Updated: May 18
(see the attached PDFs below for the Informed Consent form and printable guidelines)
As states begin to lift their “stay-at-home” orders in phases, many early intervention (EI) practitioners are anxious to ‘get their hands on’ their clients again. But before going back to direct care, EI practitioners should consider the following:
During Early Phases of “Opening Up America Again,” Consider Resuming In-Person Sessions Only for the Following Reasons:
The client’s family has NOT been compliant or participating with telehealth sessions.
The client has not made progress with telehealth service delivery.
The client needs direct, in-person care from the EI practitioner to reach the established IFSP goals.
Determining if an In-Person Session is Necessary
Before resuming in-person sessions, you should first check and follow your state guidelines to determine if direct in-home services are allowed or if any criteria must be met.
Determining the service delivery mode of in-person sessions or teletherapy sessions should be a joint decision of the EI practitioner and the client’s family.
Clients and EI practitioners who are high-risk for complications to COVID-19 should continue remote services when appropriate and make careful considerations prior to resuming in-person sessions.
EI practitioners should ask themselves, “Does the client’s services require face-to-face contact or can sessions be continued remotely?” Err on the side of safety.
When determining the service delivery mode, EI practitioners should document the decision-making process.
Review Health and Behavior Risks
Assess the health of the client to determine if their health status puts them at higher risk of contracting COVID-19.
Assess the behaviors of the client and family to determine whether their behaviors (i.e. contact with the public, shopping, use of personal protective equipment, etc.) put them at higher risk of exposure to COVID-19.
Establish Guidelines for In-Person Sessions
If you decide to see a client in their home or community setting, consider protecting yourself and/or your agency with an informed consent document (see sample EI Informed Consent Form below).
Discuss the risk of exposure to the COVID-19 with your clients and document their understanding of those risks and their agreement to proceed with in-person care.
Establish expectations and policies with the caregiver prior to resuming in-person sessions.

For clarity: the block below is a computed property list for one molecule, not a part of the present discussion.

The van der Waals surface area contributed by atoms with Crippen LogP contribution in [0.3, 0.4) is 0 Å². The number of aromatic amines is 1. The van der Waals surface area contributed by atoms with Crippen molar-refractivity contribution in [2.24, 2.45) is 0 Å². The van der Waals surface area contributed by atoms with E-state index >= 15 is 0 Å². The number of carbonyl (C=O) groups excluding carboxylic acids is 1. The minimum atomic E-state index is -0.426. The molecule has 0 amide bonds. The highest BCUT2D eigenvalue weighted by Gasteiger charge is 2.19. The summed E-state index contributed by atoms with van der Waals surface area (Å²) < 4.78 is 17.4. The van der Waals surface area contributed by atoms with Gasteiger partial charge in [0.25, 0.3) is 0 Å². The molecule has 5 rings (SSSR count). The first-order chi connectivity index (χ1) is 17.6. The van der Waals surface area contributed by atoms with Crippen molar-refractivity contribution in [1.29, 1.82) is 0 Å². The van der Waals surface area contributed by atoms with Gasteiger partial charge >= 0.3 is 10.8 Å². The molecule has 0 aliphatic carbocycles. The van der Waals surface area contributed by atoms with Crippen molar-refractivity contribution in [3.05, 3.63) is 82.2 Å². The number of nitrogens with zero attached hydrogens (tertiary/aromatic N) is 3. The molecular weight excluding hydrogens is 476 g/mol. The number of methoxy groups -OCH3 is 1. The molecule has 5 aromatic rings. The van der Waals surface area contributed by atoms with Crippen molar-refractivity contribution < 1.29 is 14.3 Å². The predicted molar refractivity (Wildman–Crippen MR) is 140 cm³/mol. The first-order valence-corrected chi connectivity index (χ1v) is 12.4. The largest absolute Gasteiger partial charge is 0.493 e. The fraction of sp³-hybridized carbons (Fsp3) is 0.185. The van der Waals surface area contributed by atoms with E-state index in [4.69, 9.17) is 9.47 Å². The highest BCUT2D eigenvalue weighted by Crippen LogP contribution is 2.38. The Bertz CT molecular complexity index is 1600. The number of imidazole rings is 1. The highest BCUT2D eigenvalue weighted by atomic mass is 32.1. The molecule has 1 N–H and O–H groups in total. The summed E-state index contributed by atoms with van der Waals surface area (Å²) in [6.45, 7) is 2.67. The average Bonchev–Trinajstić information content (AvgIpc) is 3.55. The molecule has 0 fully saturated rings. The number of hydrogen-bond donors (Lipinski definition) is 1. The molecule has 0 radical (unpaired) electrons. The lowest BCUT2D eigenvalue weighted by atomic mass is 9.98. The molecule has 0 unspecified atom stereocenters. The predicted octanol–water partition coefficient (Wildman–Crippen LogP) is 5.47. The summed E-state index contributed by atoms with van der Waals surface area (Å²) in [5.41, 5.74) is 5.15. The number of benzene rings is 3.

Schedule appointments with extra time between sessions to allow for handwashing, disinfecting, and sanitization.
Prior to each session, conduct pre-screening phone calls to confirm that no one in the family/household has a fever, shortness of breath, cough, or has been exposed to anyone demonstrating signs of COVID-19.
Ask family members to wash their hands thoroughly prior to the session and to avoid touching their face during the session.
Limit the number of people present for the session (i.e. do not allow siblings or extra family members to attend).
Be sure to have personal protective equipment available during sessions (i.e. extra gloves, masks, sanitizer, disinfectant wipes, etc.).
When returning to the client’s natural environment, you may want to consider “Front Porch Sessions” or “Carport Sessions” rather than going inside the home.
If the session must be inside the home, request the family open windows or increase ventilation if possible.
Minimize contact during the session and comply with “physical distancing” (at least 6 feet apart) as much as possible during the session.
Implement a “no-touch” policy and avoid direct physical contact with clients and their family members.
Use disinfected items and toys from the client’s natural environment for session activities. If you must take toys/equipment to the session, take extra care to disinfect before and after each use.
Carry pre-packed PPE kits in a sealable bag to each session. When leaving an in-person session, seal all used disposable PPE in the bag for disposal.
Clean all equipment and personal items outside the home prior to leaving.
To capture signatures at the end of each session on paper or tablet, you may ask the signer to wear gloves. Disinfect the tablet or pen thoroughly after each use. If allowable by your early intervention program, record a “verbal consent” signature instead of a direct contact signature.
Document all precautions taken before, during, and after the session in each session note.